Christina Britzolakis: On "Ariel"
In 'Ariel', the experience of riding a horse becomes a metaphor for the process of writing a poem. For many critics, the poem is emblematic of Plath's attainment of poetic mastery, as in Stanley Plumly's words, 'Plath's singular and famous example of the form at one with its substance'. Dave Smith writes:
During those six years Plath had learned to write what would be her poem, the poem which was unlike any other, the poem Ted Hughes and others call the Ariel poem. I like it that this poem takes the name of her horse, the horse she is hell-bent on in a pre-dawn ride that is all fluid feeling . . . Nobody ever rode a horse exactly like that, then she did. She not only rode it, but as the physical meld of the images shows she became it in blood and hoof and stride and foam . . . The Collected Poems is a record of how she learnt to ride that electric horse sitting, then trotting, then galloping, finally becoming the current, the motion itself.
As Smith suggests, 'Ariel' forges its own myth of transcendence through the ecstasy of physical motion, an ecstasy which is seen as transitory and self-immolating. The poem seems to embody the event which it describes, seamlessly merging the separate identities of horse and rider through enjambment, assonance, alliteration, and internal rhyme. The symbolist reading of the poem as the affirmation of pure, androgynous creative energy would place it under the sign of Ariel in The Tempest. Yet the apparently seamless movement of poetic becoming in 'Ariel' is predicated on a darker narrative of violence. Two successive movements or phases can be distinguished in the poem's narrative. The first is earthbound and horizontal; it is associated with images of darkness, blood, orality, and the female body, such as the split furrow of the ploughed earth, and the 'nigger-eye | Berries'. These images suggest an identification with a subjugated animal/racial/sexual otherness (the 'nigger eye'/I) . The second movement, which almost imperceptibly takes over from the first, is phallic, solar, and vertical. It is linked with images of light, transcendence, and disembodiment, and punctuated by the repetition of the first-person pronoun, culminating in the figure of the arrow/dew that 'flies | Suicidal, at one with the drive | Into the red | Eye, the cauldron of morning'. The Apollonian 'red Eye', destination of the poem's journey, is an emblem of specularity and surveillance, while the 'cauldron' of morning/mourning invokes an extreme religious imagery of martyrdom and purification; in Isaiah 29: I, Jerusalem is referred to as Ariel, the city destined to be destroyed by fire. The initial assertion of the 'oneness' of the horse and rider gives way to a movement of individuation which forcibly leaves behind the body and the senses.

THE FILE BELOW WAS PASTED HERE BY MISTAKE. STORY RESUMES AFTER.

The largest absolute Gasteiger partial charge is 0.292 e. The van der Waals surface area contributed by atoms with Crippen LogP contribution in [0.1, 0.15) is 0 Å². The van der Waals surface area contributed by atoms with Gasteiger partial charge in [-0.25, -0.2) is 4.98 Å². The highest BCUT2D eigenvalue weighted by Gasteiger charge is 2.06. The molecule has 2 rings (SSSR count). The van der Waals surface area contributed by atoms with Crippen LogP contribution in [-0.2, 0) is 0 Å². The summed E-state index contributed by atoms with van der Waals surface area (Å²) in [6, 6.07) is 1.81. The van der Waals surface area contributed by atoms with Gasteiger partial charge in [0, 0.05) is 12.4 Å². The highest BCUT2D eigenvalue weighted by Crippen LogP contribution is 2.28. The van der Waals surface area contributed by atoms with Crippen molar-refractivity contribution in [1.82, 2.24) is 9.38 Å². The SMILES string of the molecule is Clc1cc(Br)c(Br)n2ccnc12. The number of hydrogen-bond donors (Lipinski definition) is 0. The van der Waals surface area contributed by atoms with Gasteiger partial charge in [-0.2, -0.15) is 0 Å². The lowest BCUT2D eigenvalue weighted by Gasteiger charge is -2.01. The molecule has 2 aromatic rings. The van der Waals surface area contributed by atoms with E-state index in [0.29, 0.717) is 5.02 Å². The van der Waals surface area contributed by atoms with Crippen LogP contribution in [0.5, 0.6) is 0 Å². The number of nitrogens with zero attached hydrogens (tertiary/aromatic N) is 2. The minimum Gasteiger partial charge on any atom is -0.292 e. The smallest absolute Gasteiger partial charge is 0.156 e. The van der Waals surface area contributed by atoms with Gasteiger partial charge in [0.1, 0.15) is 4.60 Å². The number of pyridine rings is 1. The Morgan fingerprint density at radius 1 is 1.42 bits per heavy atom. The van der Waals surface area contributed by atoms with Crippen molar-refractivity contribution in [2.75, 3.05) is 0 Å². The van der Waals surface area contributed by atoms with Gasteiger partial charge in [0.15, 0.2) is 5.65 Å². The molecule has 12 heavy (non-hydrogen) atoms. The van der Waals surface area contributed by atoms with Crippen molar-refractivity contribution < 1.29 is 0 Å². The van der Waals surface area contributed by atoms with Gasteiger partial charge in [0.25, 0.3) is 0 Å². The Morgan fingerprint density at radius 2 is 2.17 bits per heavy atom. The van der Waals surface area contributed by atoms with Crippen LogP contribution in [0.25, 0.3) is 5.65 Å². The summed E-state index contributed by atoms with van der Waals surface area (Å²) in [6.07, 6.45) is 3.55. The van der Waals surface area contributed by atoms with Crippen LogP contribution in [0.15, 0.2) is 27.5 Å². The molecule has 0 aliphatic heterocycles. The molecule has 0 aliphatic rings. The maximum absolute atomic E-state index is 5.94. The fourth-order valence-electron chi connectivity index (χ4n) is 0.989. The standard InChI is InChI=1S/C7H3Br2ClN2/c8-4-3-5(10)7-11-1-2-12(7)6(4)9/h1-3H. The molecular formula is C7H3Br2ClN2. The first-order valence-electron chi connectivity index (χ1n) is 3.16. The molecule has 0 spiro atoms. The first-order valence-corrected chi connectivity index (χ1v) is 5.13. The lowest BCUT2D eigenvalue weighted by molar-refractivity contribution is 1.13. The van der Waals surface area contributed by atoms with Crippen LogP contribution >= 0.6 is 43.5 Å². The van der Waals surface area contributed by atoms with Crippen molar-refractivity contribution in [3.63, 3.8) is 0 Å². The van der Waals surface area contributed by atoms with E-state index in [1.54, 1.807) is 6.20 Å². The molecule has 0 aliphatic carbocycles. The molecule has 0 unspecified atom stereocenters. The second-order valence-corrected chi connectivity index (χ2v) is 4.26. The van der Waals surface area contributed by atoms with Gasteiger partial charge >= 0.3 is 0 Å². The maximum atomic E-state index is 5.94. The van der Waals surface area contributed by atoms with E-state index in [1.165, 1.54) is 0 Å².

'Ariel' is a thoroughly Nietzschean poem, a meditation on Zarathustra's dictum that 'the fleetest beast to bear you to perfection is suffering'. The conjunction of the tropes of arrow, sun, and nakedness recalls Zarathustra's description of his 'desire with rushing wings' which 'tore me forth and up and away . . . and then indeed I flew, an arrow, quivering with sun-intoxicated rapture'. The 'rapture' is, as in 'Fever 103°', simultaneously spiritual and orgasmic. The pleasure of an unleashed, yet controlled movement of language ('at one with the drive') is seen in terms of sexual consummation. Yet this pleasure is also self-immolating, exacting a sacrifice of the 'lower', sensory, or bodily strata of experience to a paternal identification. The passage from the 'nigger-eye' to the 'red Eye' traces the emergence of a power structure within the psyche, a movement into the realm of the ego-ideal, which sublimates the darker, feminine, Dionysian energies of the 'nigger'-'I'. Pegasus, the legendary winged horse of poetry, sprang from the blood of Medusa's severed head, and in commemorating that violent birth, the poem remains ambiguously suspended between celebration and mourning.
From Sylvia Plath and the Theatre of Mourning. Oxford: Clarendon Press, 1999. Copyright © 1999 by Christina Britzolakis
|Title||Christina Britzolakis: On "Ariel"||Type of Content||Criticism|
|Criticism Author||Christina Britzolakis||Criticism Target||Sylvia Plath|
|Criticism Type||Poet||Originally Posted||18 Oct 2015|
|Publication Status||Excerpted Criticism||Publication||Sylvia Plath and the Theatre of Mourning|
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